Comic Seth Front: Using Deli Foods To Explore Jewish American History One Nosh At A Time
E. DwassComic Seth Front
While many comics get their material from headlines, L.A. comedian Seth Front draws his inspiration from another source: deli menus. For the past two years, Front has crisscrossed the country giving talks on the culinary history of American Jews of Eastern European descent, using delicatessen foods as markers. From immigrant pushcarts on the Lower East Side of Manhattan in the 1880s, to hip new venues, Front traces the journey of beloved foods like knishes, pastrami and latkes.
Last weekend, Front was on his home turf, at Congregation Or Ami in Calabasas, where the big crowd ate up his combo platter of humor and history. And afterwards, appropriately, they noshed at Canter's Deli truck, which Front describes as "a pushcart of the 21st century."
The son of a reform rabbi, Front, who previously worked in the film industry, says he had an epiphany "at a place where good things always happen to Jews. A Chinese restaurant."
During his meal there, he contemplated a Chinese Zodiac placemat: "I looked up, and I realized, everyone in the restaurant was Jewish. It was not Christmas day. And all of a sudden, the clouds parted, the angels sang ... And I thought, what would a Jewish Zodiac be? It wouldn't be the Year of the Dragon or the Year of the Ox, it would be the Year of the Bagel and Year of the Lox."
Front came up with 12 iconic deli symbols to create his Jewish Zodiac, launching pad for a gift business. For example: "If you're born in the Year of the Bagel, like I am, you're pliable and always bounce back, although you feel something's missing in your center." Or, if your sign is the Year of the Schmear: "You blend well with others, but often spread yourself too thin."
Seth FrontThe Jewish Zodiac
His serious research into Jewish cuisine led to the current lecture tour, which focuses on four stages: the arrival of deli food and immigrant culture; the adaptation and rise of the New York deli; the process of assimilation; the present, with nostalgia for authenticity. Front discovered that the transformation of the American deli "totally parallels our Jewish journey through four generations."
A quintessential deli food was -- and still is -- the knish, a food that immigrants brought with them to Ellis Island.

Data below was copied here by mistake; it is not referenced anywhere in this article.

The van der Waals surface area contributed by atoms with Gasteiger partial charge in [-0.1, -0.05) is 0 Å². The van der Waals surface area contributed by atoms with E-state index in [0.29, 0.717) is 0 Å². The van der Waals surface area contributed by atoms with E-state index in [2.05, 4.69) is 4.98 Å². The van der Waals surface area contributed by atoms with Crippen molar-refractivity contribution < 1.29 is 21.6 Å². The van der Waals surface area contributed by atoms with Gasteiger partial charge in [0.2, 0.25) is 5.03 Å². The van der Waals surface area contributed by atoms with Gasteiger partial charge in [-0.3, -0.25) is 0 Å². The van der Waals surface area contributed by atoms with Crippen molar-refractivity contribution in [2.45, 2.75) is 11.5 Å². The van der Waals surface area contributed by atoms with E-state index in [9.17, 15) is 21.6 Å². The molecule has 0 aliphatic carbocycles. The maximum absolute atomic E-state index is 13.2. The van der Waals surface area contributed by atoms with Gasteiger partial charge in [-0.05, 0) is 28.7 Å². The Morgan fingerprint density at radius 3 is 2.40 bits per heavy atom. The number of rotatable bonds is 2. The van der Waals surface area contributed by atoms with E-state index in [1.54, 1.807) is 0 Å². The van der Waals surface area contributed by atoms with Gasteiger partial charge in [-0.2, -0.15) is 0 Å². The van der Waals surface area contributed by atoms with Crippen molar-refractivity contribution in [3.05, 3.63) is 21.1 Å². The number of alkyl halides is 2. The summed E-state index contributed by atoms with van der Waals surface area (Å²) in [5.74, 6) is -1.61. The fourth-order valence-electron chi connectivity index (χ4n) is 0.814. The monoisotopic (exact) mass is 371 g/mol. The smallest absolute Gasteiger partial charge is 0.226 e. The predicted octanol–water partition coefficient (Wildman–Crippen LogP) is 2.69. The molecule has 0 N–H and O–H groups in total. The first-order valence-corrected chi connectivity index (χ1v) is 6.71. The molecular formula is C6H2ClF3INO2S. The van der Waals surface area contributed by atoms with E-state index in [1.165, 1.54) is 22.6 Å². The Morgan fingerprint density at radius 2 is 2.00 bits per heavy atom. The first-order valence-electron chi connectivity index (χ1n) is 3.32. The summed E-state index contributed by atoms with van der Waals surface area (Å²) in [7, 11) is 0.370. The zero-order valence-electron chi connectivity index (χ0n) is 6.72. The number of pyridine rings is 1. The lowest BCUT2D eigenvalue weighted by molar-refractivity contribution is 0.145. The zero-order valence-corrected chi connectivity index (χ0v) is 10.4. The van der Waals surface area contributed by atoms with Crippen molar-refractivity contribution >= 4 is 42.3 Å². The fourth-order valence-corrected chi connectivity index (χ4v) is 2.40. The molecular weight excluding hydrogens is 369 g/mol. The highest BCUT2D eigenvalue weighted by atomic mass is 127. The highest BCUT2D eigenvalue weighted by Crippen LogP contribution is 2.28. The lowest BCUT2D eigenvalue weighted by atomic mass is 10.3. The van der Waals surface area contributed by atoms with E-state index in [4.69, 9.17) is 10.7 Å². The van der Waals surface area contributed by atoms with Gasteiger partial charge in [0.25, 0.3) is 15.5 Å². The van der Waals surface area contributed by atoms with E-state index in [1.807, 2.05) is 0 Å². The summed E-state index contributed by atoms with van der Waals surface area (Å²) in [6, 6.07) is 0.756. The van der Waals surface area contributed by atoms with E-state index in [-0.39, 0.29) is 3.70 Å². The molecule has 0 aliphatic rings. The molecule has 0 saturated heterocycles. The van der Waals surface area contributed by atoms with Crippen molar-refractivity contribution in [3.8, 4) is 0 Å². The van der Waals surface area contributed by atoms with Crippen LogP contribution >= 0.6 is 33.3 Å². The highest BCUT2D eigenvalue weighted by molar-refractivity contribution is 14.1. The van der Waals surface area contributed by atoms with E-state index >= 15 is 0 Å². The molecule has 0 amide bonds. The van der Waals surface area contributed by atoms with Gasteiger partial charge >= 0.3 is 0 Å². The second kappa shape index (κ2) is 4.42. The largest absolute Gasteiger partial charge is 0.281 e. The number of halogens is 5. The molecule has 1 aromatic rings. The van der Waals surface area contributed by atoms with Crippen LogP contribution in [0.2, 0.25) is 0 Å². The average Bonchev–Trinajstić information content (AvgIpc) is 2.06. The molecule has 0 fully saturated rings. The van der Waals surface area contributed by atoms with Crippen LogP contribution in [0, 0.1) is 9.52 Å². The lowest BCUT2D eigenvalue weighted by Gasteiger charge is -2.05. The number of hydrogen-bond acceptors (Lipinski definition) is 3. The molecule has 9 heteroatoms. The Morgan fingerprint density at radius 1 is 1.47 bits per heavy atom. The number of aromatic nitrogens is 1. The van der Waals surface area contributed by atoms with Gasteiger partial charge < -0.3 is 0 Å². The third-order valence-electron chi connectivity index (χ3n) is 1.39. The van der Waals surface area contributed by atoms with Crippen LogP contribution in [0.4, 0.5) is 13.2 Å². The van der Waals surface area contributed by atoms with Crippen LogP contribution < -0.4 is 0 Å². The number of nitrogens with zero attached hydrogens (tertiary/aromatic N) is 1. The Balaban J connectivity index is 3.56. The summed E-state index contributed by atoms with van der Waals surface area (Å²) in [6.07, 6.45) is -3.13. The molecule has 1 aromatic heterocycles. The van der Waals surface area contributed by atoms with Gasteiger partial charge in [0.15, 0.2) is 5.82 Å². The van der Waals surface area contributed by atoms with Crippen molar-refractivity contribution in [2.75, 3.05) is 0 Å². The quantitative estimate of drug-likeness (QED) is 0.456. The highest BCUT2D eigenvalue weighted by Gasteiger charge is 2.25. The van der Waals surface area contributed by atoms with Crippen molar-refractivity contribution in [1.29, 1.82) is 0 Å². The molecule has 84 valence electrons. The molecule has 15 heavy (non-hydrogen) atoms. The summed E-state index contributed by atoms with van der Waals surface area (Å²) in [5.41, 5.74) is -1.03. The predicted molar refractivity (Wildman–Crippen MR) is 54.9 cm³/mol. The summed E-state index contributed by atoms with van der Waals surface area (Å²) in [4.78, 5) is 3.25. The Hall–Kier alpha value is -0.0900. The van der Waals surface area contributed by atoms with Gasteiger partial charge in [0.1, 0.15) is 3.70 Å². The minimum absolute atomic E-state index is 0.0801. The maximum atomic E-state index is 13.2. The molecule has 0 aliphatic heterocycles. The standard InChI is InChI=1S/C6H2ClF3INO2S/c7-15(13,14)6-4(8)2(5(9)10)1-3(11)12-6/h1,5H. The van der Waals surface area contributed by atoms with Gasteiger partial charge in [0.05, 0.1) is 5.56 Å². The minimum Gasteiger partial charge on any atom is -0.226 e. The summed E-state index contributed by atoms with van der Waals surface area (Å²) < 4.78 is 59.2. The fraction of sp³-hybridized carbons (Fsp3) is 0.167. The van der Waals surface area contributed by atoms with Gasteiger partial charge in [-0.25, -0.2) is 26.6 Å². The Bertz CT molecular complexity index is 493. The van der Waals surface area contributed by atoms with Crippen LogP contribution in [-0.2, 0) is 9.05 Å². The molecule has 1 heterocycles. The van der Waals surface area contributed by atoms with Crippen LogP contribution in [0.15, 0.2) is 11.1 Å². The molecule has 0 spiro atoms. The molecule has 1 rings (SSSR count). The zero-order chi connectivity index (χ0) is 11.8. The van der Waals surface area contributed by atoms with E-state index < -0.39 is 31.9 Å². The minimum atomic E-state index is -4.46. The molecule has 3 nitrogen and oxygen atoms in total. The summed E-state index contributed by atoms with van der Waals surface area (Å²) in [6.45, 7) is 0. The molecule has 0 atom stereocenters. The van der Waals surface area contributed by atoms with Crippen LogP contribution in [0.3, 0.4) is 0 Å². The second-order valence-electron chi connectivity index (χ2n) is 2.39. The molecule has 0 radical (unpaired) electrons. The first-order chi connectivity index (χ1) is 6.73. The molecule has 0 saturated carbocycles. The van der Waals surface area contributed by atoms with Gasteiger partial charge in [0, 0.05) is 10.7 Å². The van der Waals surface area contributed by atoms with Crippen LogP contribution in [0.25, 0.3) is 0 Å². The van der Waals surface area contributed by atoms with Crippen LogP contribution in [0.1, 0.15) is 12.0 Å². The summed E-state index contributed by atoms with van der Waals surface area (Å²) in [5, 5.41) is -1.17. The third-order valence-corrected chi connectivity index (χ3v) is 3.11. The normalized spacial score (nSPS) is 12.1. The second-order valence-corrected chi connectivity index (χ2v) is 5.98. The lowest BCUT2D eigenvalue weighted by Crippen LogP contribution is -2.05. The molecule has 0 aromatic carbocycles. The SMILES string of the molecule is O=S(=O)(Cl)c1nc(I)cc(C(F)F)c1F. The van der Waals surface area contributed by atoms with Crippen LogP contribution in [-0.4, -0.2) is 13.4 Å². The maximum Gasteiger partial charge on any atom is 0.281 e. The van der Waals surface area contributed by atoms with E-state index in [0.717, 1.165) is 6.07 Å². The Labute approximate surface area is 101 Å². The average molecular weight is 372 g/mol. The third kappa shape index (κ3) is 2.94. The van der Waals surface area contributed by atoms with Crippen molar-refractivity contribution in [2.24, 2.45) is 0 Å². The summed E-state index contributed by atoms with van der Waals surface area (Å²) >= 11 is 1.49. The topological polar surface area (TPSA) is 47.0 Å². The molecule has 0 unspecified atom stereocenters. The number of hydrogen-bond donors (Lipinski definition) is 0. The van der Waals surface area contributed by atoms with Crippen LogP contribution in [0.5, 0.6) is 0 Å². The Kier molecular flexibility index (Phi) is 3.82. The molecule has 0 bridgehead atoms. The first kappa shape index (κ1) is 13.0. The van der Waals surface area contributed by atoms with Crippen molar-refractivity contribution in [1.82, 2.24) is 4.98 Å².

"We were so poor in Eastern Europe, we knew how to do something with potatoes in 15 different ways. One of them was the knish," says Front.
Perhaps the most famous New York knish maker was Yonah Schimmel. Says Front: "His story is essentially the story of every Jewish immigrant who went into the food business. He had a great recipe and a pushcart." Eventually, in 1910, that led to the still-thriving Yonah Schimmel's Knish Bakery. (As reported in The New York Times, Milton Glaser and Jerome Snyder famously wrote in the popular New York Magazine column "The Undergound Gourmet" in 1968 that a politician cannot get elected to office in New York City, without first visiting the Lower East Side and having a photo-op with a knish.)
When entertainers of all faiths began hanging out in delicatessans, the kosher-style deli came into being, meaning customers could get cheese blintzes and corned beef on rye in one place (Observant Jews do not mix dairy products and meat.). These new-fangled delis also introduced towering sandwiches. Observes Front: "Within a generation the pastrami sandwich goes from symbolizing the hopes and dreams of our ancestors to now symbolizing a heart attack on a plate."
As much as he loves old-school delis, Front also is a fan of the emerging artisanal deli movement, exemplified by places like Mile End Deli in Brooklyn and Beauty's Bagel Shop in Oakland, with chefs putting a fresh twist on an old idea: "It's nice that now there are newer delis coming out, with a smaller menu, but doing the greatest hits, doing them well, doing them all in house."
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